It is not long before the long-awaited elections and a post on this subject seemed to me to be a must. Not just to talk about politics, absolutely not! But because I would like to understand two things with you:
What do we really need in Italy?
And what should those who will be elected do to support entrepreneurship or the Italian economy?
There would be so many things to do that I find it difficult to list them all without, however, falling into rhetoric. Therefore I prefer to postpone some food for thought to next week.
Today, however, I would like to talk with you about a higher and, at the same time, indispensable concept that is
My experience leads me to think that our country abroad is more loved than hated, and that’s a good thing. However, this does not detract from the fact that there is much work to be done to shake off the “masks of Harlequin and Pulcinella” with which we are often identified.
Globally we are considered as artists, brilliant and endowed with great technical and intellectual skills, yes. But at the same time also not very reliable, not credible and not very manageable.
It is pointless to deny that these generalizations (even if wrong as such) are probably a historical burden that we bear from time immemorial, supported in part by an inclination to self-flagellation that characterizes us well, and, in part, perhaps even by the not infrequent foreign negative media campaigns. I believe that perhaps we could also create our own to improve this situation at least a little.
Think of Switzerland, for example. How often do we take it as an example of a country where everything works perfectly? And yet in Switzerland too, things often do not work out as they should.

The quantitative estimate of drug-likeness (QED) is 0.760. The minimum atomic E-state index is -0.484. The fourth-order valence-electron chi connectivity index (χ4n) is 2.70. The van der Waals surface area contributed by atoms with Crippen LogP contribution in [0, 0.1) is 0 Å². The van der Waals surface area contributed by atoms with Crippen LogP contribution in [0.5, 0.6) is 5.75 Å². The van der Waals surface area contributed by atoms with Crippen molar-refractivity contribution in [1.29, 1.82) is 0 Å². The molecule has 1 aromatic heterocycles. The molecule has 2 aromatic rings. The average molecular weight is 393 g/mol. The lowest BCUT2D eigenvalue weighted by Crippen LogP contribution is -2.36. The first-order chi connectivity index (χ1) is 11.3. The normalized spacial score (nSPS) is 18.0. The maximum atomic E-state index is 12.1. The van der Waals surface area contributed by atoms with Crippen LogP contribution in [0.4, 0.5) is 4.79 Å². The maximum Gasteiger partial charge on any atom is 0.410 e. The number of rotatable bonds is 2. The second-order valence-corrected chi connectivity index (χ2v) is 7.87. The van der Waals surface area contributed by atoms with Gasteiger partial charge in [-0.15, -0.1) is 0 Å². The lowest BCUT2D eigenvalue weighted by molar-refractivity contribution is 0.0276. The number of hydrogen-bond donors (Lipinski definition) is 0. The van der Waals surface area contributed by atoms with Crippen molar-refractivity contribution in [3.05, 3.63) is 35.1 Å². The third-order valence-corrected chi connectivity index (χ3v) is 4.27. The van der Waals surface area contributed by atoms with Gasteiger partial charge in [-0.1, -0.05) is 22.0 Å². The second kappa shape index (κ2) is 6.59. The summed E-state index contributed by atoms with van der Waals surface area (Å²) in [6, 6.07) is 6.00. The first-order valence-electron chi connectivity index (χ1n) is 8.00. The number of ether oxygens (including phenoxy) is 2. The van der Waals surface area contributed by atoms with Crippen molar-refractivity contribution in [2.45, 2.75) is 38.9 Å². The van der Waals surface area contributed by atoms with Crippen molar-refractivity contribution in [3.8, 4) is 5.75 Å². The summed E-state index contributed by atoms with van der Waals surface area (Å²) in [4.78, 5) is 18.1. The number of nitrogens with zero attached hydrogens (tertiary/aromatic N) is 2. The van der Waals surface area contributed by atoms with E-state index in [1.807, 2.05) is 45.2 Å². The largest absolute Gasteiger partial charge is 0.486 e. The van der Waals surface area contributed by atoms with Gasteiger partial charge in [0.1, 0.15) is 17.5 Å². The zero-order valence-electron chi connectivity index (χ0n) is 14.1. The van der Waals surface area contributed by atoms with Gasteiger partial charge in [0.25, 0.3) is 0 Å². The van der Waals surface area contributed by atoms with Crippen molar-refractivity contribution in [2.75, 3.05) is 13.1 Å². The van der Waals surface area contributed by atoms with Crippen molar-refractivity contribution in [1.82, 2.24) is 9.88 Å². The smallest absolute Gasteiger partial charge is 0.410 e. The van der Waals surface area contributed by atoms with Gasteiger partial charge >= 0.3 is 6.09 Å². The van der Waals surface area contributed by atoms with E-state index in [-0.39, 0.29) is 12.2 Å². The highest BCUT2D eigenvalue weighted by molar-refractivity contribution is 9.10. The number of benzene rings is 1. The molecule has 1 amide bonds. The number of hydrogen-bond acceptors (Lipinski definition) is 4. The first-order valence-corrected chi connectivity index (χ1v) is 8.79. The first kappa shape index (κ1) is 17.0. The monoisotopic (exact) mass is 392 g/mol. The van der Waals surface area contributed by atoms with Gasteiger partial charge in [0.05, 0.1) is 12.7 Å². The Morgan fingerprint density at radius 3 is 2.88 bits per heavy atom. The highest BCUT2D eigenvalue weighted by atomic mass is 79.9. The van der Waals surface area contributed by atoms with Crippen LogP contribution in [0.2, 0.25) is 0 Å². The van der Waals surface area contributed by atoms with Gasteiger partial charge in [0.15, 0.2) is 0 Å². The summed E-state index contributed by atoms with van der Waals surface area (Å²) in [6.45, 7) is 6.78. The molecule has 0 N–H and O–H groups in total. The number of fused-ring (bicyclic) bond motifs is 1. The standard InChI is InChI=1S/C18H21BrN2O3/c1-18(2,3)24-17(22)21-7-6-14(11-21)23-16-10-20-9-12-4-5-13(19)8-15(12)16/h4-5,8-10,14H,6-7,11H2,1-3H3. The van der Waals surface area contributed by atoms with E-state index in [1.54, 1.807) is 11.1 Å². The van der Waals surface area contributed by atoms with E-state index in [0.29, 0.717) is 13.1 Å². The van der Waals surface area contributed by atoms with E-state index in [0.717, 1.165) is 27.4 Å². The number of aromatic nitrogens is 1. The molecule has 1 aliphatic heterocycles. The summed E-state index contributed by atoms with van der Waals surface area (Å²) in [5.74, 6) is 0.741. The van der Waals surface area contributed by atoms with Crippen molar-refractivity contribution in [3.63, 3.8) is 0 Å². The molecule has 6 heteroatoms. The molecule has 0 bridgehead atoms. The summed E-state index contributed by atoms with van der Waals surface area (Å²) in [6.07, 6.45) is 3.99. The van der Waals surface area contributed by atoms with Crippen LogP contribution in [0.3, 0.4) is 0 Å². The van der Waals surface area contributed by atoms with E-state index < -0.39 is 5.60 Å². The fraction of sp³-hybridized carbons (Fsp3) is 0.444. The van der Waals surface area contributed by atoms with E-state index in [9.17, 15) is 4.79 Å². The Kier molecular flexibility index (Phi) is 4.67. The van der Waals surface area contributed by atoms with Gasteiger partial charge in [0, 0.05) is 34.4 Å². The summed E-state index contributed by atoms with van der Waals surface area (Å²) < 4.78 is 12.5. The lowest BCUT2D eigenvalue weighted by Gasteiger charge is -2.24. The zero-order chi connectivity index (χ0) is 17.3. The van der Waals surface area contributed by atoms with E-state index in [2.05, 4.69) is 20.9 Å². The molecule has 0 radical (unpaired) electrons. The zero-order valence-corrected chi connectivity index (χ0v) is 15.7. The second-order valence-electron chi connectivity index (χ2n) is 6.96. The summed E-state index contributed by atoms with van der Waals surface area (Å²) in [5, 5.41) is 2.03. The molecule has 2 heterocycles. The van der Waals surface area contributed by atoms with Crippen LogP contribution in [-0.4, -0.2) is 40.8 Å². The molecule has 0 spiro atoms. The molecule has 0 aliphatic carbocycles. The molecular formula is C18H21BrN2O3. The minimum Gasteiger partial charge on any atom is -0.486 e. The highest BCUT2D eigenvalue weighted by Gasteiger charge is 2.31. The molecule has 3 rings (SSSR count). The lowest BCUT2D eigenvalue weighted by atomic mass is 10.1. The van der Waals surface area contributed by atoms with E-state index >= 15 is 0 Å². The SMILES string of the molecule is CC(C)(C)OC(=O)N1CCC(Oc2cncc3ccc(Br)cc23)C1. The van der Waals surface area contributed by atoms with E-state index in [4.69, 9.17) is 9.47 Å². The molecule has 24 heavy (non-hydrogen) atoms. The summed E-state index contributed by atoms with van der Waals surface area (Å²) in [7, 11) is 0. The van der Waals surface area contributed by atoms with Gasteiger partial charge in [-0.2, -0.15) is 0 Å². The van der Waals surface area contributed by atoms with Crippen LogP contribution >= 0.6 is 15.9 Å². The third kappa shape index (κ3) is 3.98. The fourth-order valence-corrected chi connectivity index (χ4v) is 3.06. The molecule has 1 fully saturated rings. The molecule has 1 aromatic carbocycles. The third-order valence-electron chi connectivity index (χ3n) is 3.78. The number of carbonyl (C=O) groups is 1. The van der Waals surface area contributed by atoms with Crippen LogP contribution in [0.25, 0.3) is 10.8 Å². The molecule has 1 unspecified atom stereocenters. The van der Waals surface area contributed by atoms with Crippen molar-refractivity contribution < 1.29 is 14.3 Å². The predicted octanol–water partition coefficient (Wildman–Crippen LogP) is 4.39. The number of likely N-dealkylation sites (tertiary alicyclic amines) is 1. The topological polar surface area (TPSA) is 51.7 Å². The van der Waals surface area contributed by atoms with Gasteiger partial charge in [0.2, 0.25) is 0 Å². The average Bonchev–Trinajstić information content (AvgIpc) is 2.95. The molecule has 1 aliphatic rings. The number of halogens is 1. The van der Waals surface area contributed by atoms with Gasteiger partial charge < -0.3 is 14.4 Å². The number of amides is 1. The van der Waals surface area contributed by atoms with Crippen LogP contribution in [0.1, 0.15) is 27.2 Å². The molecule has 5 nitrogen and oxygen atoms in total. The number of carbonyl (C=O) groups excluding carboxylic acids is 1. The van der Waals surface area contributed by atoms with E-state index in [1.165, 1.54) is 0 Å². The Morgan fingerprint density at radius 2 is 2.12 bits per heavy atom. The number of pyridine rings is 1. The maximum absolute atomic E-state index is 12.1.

So what’s different? Recently I had the opportunity to take a long trip with an Italian who – for several decades now – has lived in Switzerland. This person told me that the typical and persistent attitude of his fellow citizens is to deny wholly and with great conviction that in Switzerland there are several things that objectively do not work. Or, much more simply, they avoid “making noise” about crime news stories that also happen there as unfortunately is somewhat the case in all countries.
Now, I do not want to say that attitudes of this type are correct and/or to be shared; I would say however that
perhaps we Italians should put more energy into emphasising our qualities – because we all have qualities – than into highlighting our flaws. Don’t you agree?
If we focus this discourse on the normality of commercial relations, I see that unfortunately there are still many countries and companies that are wary of collaborating with Italian companies. And it is precisely on this point that I believe there is still a lot to work on. Also and above all at the political level…